Just watching up to Episode 10 will cover CCEA GCSE ICT requirements, assuming you add a scoreboard (more on that later).

The first tutorial exercises feature a lettuce-eating turtle, trying to avoid snakes.  We watched an episode per-period and did what it said.  Some of it repeated what we had previously done – though repetition and more hands-on aids understanding.  Some of it introduced new ideas.  Some of it explained things better than me.

Something that struck me, was the class listened and watched in rapt attention.  They didn’t just want to understand – they really wanted to ‘grok‘ it.  They asked me to replay parts they missed.  They asked for access to the videos at breaktime. You just don’t get this with end-of-year videos!

Watch them yourself.  Episode 1 is an intro, Episode 2 discusses Greenfoot installation.  Episode 3 tells you what Java ‘objects’ are and the coding starts in Episode 4.

Greenfoot (6) – some reflections

This is probably a good point to break from the how-we-did-it, to a few reflections on what I was noticing as a teacher.  These are the sort of things I should maybe work on for next-time-round.

The big thing I was noticing was student engagement.  It was fantastic.  This was undoubtedly more difficult than anything we had done before.  Most of GCSE ICT coursework centres round applications and any reasonable student can get pretty far simply through clicking next-next-next a lot.  Once it goes off the next-next script, MS Office is intuitive enough that most students can normally figure things out.  This is fairly commonplace end-user ICT – a million miles away from Computer Science.

With Greenfoot, we are going into Computer Science territory.  There’s no next-next-next here.  It’s all about proper problem-solving and learning to think.  Most students realised this early on when they got messages from the compiler, such as “; expected” and “reached end of file while parsing”.  Bafflement followed.  I (yet again) reminded them of the rules of syntax – end a line with a semi-colon, make sure your brackets match up.  It’s not like English where grammar sloppy and miss-takes in spell donut always stop the other person under standing of you.  Java compilers are not forgiving to the foreigner who is learning the language.  You need your syntax to be perfect.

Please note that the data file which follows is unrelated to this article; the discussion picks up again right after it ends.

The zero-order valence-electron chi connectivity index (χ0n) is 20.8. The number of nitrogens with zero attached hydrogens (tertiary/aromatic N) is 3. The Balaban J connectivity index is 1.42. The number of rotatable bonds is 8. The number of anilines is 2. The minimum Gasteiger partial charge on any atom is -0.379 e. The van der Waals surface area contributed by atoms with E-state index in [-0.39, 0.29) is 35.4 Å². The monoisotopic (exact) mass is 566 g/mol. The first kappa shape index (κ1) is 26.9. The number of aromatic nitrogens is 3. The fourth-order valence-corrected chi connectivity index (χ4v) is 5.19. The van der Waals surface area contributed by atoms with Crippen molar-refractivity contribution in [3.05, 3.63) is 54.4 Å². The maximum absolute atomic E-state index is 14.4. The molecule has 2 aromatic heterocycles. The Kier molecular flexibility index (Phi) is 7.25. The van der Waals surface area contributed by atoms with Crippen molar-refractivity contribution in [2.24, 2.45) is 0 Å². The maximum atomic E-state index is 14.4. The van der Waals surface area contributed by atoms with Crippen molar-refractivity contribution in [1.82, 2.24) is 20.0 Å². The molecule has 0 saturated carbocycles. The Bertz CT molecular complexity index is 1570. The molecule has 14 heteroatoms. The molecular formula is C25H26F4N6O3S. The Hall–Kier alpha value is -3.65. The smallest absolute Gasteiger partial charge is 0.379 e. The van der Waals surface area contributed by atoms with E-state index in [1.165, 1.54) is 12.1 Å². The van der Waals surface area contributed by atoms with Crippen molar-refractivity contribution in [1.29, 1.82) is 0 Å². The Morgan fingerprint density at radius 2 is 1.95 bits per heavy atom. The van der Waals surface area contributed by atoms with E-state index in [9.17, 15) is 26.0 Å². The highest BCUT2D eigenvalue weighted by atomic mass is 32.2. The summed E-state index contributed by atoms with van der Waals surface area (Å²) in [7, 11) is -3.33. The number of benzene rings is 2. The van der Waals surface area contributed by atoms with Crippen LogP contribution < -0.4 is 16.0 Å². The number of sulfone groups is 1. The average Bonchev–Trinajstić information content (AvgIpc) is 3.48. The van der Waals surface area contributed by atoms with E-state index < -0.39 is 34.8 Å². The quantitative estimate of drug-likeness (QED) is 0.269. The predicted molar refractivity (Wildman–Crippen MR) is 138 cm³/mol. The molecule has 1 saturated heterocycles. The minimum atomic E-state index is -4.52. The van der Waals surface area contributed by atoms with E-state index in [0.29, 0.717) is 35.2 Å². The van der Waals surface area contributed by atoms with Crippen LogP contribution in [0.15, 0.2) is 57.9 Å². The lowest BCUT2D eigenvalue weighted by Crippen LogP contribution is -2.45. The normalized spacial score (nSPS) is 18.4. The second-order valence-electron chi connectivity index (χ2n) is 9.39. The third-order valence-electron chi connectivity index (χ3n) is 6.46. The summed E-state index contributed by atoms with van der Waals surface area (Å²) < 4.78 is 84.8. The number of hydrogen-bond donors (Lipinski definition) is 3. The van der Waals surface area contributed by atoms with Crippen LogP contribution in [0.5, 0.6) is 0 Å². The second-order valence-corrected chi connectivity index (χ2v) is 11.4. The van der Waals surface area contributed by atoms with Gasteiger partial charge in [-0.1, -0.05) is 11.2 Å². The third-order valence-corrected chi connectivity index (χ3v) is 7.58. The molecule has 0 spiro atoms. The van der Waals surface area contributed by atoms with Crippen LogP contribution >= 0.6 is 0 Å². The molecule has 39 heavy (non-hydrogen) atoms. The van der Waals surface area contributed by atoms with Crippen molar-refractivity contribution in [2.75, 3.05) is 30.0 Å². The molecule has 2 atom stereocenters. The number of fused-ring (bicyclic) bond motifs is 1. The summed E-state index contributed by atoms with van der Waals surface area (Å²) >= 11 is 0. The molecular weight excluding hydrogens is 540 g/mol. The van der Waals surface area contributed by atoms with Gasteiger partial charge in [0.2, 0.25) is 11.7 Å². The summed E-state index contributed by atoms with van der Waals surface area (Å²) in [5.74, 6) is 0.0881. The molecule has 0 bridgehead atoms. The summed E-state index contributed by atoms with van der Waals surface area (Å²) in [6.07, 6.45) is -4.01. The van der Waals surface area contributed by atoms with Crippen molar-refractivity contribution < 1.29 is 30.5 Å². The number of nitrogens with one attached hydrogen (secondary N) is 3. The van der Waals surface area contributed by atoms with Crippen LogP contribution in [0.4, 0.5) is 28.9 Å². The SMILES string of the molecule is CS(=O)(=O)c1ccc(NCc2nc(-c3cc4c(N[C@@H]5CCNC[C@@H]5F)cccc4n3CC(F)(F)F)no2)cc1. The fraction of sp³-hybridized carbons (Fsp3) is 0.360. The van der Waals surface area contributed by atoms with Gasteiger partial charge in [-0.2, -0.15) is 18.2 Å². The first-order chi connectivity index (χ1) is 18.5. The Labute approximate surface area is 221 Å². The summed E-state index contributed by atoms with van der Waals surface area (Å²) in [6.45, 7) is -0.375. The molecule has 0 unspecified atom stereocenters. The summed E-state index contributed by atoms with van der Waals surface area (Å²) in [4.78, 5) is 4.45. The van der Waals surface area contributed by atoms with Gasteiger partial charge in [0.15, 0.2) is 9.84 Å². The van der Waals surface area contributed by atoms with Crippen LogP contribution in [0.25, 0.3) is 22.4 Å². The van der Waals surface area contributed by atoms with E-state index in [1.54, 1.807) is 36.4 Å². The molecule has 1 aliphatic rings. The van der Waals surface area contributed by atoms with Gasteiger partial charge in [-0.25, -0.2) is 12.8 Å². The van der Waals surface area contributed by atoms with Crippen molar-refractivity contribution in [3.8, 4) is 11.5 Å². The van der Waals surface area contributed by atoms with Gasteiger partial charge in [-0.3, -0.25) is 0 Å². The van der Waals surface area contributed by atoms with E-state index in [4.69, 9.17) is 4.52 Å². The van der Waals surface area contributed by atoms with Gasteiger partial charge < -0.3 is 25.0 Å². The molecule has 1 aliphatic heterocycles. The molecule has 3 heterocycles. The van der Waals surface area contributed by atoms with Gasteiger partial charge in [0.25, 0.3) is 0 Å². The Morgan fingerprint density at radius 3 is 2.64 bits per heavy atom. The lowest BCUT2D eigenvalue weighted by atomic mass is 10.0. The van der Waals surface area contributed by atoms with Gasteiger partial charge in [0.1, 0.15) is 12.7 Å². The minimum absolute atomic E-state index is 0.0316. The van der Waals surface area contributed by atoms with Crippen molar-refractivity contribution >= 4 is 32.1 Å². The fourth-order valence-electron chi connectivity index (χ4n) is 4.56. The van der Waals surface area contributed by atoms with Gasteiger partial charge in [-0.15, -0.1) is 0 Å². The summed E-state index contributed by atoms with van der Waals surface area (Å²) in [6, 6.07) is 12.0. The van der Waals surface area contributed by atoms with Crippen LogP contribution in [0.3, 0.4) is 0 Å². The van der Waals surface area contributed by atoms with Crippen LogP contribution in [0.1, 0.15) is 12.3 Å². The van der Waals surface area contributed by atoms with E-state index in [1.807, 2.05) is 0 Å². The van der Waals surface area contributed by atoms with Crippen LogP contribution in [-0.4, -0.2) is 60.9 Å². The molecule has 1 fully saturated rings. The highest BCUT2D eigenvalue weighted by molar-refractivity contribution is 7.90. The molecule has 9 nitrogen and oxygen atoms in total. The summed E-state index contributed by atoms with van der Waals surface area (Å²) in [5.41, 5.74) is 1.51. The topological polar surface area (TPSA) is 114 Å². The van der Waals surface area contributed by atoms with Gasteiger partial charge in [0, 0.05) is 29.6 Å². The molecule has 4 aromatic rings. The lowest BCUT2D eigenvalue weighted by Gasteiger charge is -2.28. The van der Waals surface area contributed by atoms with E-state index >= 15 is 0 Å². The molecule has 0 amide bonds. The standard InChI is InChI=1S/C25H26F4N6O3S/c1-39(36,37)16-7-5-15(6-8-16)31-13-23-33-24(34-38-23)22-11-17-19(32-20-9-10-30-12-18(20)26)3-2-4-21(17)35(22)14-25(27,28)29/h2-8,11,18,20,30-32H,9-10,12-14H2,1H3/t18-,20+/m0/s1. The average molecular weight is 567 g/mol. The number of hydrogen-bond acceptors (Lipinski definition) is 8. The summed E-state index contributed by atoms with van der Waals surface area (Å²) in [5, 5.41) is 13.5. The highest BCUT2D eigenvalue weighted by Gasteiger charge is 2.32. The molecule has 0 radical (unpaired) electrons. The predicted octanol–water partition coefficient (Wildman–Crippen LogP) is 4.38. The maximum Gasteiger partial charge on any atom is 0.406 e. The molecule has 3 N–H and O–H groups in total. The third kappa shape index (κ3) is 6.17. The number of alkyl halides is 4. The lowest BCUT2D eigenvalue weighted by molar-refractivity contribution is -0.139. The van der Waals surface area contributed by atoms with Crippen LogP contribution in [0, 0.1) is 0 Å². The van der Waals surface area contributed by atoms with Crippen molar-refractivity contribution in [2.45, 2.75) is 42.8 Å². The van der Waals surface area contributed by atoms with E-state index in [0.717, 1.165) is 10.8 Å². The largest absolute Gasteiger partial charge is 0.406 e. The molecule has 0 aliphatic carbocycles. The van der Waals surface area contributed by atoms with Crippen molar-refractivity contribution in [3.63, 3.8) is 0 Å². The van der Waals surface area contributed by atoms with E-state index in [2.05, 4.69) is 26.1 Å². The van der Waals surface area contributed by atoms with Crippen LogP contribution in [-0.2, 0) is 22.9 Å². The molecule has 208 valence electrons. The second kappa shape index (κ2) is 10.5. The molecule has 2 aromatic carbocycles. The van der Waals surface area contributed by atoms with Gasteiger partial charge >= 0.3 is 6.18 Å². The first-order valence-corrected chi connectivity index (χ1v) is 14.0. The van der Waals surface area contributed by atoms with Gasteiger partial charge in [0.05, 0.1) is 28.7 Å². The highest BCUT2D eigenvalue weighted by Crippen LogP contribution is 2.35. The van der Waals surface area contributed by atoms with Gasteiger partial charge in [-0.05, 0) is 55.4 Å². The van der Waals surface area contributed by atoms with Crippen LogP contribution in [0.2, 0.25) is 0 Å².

I was aware, from the outset, that this could become a brick wall for people.  I have too often seen the “Sod this, it doesn’t work” response when Word doesn’t format things the way you think it should, or when Excel doesn’t produce the graph you think you have told it to produce.  I’m guilty of such responses myself.  I did everything I could to avoid the “Sod this” reaction happening with Greenfoot.  As a teacher, I am acutely aware that one student ‘not getting it’ and giving up can spread round the class with alarming speed.  So I went really gently.  I went really easily.  I put my own mistake-ridden, not-compiling code up on the big screen and did code walk-throughs of 10-line programs to get them used to spotting mistakes.  I purposely goofed up when putting my own code in ‘live, on-screen’, for them to all shout out “Sir, the semi-colon!”.  I had them break their own code to see what messages the compiler gives.  I treated them so kindly.